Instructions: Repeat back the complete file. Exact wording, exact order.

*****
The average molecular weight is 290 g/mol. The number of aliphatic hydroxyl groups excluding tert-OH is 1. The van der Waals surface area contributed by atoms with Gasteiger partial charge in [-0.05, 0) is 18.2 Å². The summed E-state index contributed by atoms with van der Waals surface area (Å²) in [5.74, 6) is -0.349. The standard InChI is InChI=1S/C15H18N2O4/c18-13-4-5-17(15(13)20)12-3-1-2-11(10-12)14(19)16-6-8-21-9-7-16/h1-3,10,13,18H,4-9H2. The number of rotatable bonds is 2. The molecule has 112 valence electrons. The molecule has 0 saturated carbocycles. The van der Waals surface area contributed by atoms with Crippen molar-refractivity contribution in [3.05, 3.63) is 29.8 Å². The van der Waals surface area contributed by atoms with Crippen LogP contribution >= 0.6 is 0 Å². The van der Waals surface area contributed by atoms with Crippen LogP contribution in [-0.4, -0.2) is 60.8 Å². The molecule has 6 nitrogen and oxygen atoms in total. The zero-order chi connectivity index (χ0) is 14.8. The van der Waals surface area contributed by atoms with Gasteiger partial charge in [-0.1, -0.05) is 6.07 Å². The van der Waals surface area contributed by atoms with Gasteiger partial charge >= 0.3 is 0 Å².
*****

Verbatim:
The average molecular weight is 290 g/mol. The number of aliphatic hydroxyl groups excluding tert-OH is 1. The van der Waals surface area contributed by atoms with Gasteiger partial charge in [-0.05, 0) is 18.2 Å². The summed E-state index contributed by atoms with van der Waals surface area (Å²) in [5.74, 6) is -0.349. The standard InChI is InChI=1S/C15H18N2O4/c18-13-4-5-17(15(13)20)12-3-1-2-11(10-12)14(19)16-6-8-21-9-7-16/h1-3,10,13,18H,4-9H2. The number of rotatable bonds is 2. The molecule has 112 valence electrons. The molecule has 0 saturated carbocycles. The van der Waals surface area contributed by atoms with Crippen molar-refractivity contribution in [3.05, 3.63) is 29.8 Å². The van der Waals surface area contributed by atoms with Crippen LogP contribution >= 0.6 is 0 Å². The van der Waals surface area contributed by atoms with Crippen LogP contribution in [-0.4, -0.2) is 60.8 Å². The molecule has 6 nitrogen and oxygen atoms in total. The zero-order chi connectivity index (χ0) is 14.8. The van der Waals surface area contributed by atoms with Gasteiger partial charge in [-0.1, -0.05) is 6.07 Å². The van der Waals surface area contributed by atoms with Gasteiger partial charge >= 0.3 is 0 Å².